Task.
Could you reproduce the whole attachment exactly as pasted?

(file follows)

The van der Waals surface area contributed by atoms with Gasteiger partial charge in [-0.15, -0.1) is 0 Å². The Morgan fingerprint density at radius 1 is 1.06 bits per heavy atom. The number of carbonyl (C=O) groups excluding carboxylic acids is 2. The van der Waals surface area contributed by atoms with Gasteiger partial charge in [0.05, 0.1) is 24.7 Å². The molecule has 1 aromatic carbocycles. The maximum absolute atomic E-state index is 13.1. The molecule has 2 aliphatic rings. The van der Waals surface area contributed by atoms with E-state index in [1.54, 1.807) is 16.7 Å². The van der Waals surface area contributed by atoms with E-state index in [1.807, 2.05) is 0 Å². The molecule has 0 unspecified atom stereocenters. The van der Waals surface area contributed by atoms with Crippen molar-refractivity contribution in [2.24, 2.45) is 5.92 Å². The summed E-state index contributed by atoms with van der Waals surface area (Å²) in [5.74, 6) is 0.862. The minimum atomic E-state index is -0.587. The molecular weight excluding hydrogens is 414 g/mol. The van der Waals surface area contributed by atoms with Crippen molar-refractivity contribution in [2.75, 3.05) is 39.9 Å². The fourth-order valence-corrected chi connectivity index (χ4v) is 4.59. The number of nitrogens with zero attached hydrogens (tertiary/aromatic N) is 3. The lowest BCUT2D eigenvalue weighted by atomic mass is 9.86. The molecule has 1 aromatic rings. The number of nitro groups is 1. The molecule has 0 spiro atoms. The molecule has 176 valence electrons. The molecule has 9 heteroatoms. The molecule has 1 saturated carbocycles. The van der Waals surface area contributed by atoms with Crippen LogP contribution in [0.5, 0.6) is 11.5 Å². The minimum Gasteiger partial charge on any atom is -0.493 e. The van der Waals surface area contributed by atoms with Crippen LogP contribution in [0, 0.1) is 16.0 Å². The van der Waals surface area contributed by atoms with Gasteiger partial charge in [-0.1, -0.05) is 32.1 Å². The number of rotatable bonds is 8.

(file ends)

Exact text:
The van der Waals surface area contributed by atoms with Gasteiger partial charge in [-0.15, -0.1) is 0 Å². The Morgan fingerprint density at radius 1 is 1.06 bits per heavy atom. The number of carbonyl (C=O) groups excluding carboxylic acids is 2. The van der Waals surface area contributed by atoms with Gasteiger partial charge in [0.05, 0.1) is 24.7 Å². The molecule has 1 aromatic carbocycles. The maximum absolute atomic E-state index is 13.1. The molecule has 2 aliphatic rings. The van der Waals surface area contributed by atoms with E-state index in [1.54, 1.807) is 16.7 Å². The van der Waals surface area contributed by atoms with E-state index in [1.807, 2.05) is 0 Å². The molecule has 0 unspecified atom stereocenters. The van der Waals surface area contributed by atoms with Crippen molar-refractivity contribution in [2.24, 2.45) is 5.92 Å². The summed E-state index contributed by atoms with van der Waals surface area (Å²) in [5.74, 6) is 0.862. The minimum atomic E-state index is -0.587. The molecular weight excluding hydrogens is 414 g/mol. The van der Waals surface area contributed by atoms with Crippen molar-refractivity contribution in [2.75, 3.05) is 39.9 Å². The fourth-order valence-corrected chi connectivity index (χ4v) is 4.59. The number of nitrogens with zero attached hydrogens (tertiary/aromatic N) is 3. The lowest BCUT2D eigenvalue weighted by atomic mass is 9.86. The molecule has 1 aromatic rings. The number of nitro groups is 1. The molecule has 0 spiro atoms. The molecule has 176 valence electrons. The molecule has 9 heteroatoms. The molecule has 1 saturated carbocycles. The van der Waals surface area contributed by atoms with Crippen LogP contribution in [0.5, 0.6) is 11.5 Å². The minimum Gasteiger partial charge on any atom is -0.493 e. The van der Waals surface area contributed by atoms with Crippen LogP contribution in [0, 0.1) is 16.0 Å². The van der Waals surface area contributed by atoms with Gasteiger partial charge in [-0.1, -0.05) is 32.1 Å². The number of rotatable bonds is 8.